Patterns of substance use in South Africa : results from the South African Stress and Health study
The original publication is available at http://www.samj.org.za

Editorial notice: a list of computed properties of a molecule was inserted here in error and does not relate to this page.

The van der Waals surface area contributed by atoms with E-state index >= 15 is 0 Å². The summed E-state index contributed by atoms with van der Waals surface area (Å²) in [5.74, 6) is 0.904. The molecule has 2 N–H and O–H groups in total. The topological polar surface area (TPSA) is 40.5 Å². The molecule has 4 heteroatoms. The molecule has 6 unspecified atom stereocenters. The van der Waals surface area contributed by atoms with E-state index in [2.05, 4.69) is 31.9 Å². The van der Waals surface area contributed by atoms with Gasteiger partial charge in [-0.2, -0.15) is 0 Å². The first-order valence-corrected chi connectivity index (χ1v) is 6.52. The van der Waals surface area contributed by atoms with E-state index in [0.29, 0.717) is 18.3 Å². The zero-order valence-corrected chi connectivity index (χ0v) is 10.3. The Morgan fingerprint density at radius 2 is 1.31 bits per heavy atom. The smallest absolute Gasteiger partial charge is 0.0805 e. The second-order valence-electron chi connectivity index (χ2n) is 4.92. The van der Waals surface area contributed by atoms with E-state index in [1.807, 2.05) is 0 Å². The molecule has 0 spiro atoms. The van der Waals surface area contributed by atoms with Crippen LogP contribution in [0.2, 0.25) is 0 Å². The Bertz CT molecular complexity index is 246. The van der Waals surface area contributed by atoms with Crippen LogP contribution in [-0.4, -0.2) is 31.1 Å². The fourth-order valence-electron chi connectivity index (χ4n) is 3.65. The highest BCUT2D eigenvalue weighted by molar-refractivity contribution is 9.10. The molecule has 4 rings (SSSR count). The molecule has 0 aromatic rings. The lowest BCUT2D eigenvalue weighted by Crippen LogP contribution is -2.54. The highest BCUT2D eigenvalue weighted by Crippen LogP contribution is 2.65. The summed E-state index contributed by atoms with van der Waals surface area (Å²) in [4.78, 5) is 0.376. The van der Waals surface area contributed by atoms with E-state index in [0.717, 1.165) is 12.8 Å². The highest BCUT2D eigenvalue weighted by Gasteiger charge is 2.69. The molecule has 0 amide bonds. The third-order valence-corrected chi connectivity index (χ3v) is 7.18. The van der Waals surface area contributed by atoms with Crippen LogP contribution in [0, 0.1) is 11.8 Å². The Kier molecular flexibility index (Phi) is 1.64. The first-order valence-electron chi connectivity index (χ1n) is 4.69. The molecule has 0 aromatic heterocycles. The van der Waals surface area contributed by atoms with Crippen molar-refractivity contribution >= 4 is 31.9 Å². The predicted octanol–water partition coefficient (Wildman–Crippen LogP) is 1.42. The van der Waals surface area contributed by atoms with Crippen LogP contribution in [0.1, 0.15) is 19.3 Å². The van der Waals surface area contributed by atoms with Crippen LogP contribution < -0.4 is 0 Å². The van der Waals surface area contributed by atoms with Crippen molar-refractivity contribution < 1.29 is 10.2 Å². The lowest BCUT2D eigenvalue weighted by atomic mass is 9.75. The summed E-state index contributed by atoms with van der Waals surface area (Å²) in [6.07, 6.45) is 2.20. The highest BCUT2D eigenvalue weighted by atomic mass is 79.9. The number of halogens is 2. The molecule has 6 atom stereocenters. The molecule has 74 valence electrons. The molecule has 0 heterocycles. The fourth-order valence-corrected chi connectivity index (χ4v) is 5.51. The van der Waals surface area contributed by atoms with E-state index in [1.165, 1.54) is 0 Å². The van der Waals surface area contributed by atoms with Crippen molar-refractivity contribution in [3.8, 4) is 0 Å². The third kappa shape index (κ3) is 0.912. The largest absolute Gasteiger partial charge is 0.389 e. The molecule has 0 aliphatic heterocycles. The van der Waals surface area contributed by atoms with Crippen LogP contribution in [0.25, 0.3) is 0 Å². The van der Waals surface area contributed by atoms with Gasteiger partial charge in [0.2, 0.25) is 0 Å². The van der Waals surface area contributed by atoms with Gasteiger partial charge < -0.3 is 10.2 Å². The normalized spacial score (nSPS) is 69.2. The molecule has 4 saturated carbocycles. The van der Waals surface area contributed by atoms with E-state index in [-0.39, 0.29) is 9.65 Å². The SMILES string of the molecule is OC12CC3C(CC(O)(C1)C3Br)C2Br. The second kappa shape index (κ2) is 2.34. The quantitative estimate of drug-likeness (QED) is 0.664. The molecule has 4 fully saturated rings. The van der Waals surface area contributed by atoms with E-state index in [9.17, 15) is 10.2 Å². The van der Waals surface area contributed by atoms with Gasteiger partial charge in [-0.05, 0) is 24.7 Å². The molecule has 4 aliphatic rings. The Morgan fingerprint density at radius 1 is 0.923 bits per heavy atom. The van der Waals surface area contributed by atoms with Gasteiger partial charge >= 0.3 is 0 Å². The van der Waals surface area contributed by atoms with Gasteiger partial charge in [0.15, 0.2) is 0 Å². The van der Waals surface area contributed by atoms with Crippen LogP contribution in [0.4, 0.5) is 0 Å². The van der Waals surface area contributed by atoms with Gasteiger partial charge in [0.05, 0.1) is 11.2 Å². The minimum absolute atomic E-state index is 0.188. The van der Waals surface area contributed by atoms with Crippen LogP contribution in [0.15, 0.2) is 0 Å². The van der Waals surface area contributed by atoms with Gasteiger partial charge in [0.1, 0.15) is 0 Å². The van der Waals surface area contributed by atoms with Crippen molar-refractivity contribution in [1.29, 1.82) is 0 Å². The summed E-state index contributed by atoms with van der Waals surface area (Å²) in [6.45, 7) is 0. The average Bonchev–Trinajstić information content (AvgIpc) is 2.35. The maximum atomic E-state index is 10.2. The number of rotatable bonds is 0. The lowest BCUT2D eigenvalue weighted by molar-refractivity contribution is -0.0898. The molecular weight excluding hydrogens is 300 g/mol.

Background. There are limited data on substance use in South Africa. We describe patterns of substance use based on recent, nationally representative data. Methods. Data were derived from the 2002-2004 South African Stress and Health (SASH) study. A nationally representative household probability sample of 4 351 adults was interviewed using the paper and pencil version of the World Health Organization Composite International Diagnostic Interview (CIDI). Data are reported for lifetime use, socio-demographic correlates of use, and age of cohort predicting lifetime use for four classes of drugs. Results. The estimate for cumulative occurrence of alcohol use was 38.7%, of tobacco smoking 30.0%, of cannabis use 8.4%, of other drug use 2.0%, and of extra-medical psychoactive drug use 19.3%. There were statistically significant associations between male gender and alcohol, tobacco, cannabis and other drug use. Coloureds and whites were more likely than blacks to have used alcohol, tobacco and other drugs. Clear cohort variations existed in the age of initiation of drug use; these were most marked for other drugs and for extra-medical drug use. Use of all drug types was much more common in recent cohorts, with a similar cumulative incidence of tobacco, alcohol and cannabis use across age cohorts. Conclusions. Epidemiological patterns of use for alcohol, tobacco, cannabis, other drugs and extra-medical drugs provide the first nationally representative data. New findings on race and exploratory data on time trends provide a foundation for future epidemiological work on drug use patterns across birth cohorts and population subgroups in South Africa.